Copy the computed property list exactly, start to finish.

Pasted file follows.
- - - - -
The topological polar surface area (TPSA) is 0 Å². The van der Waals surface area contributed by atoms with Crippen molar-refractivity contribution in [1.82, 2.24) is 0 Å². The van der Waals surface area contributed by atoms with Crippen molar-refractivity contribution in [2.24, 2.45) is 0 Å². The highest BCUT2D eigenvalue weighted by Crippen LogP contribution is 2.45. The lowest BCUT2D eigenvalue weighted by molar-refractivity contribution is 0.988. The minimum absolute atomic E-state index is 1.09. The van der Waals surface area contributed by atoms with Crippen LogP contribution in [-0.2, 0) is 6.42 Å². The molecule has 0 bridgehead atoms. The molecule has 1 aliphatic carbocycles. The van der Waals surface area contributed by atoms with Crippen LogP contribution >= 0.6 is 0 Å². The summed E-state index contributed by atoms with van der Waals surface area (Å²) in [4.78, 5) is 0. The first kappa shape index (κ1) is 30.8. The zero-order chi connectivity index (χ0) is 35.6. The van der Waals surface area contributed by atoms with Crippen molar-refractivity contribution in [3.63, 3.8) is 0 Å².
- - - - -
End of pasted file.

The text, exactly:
The topological polar surface area (TPSA) is 0 Å². The van der Waals surface area contributed by atoms with Crippen molar-refractivity contribution in [1.82, 2.24) is 0 Å². The van der Waals surface area contributed by atoms with Crippen molar-refractivity contribution in [2.24, 2.45) is 0 Å². The highest BCUT2D eigenvalue weighted by Crippen LogP contribution is 2.45. The lowest BCUT2D eigenvalue weighted by molar-refractivity contribution is 0.988. The minimum absolute atomic E-state index is 1.09. The van der Waals surface area contributed by atoms with Crippen LogP contribution in [-0.2, 0) is 6.42 Å². The molecule has 0 bridgehead atoms. The molecule has 1 aliphatic carbocycles. The van der Waals surface area contributed by atoms with Crippen LogP contribution >= 0.6 is 0 Å². The summed E-state index contributed by atoms with van der Waals surface area (Å²) in [4.78, 5) is 0. The first kappa shape index (κ1) is 30.8. The zero-order chi connectivity index (χ0) is 35.6. The van der Waals surface area contributed by atoms with Crippen molar-refractivity contribution in [3.63, 3.8) is 0 Å².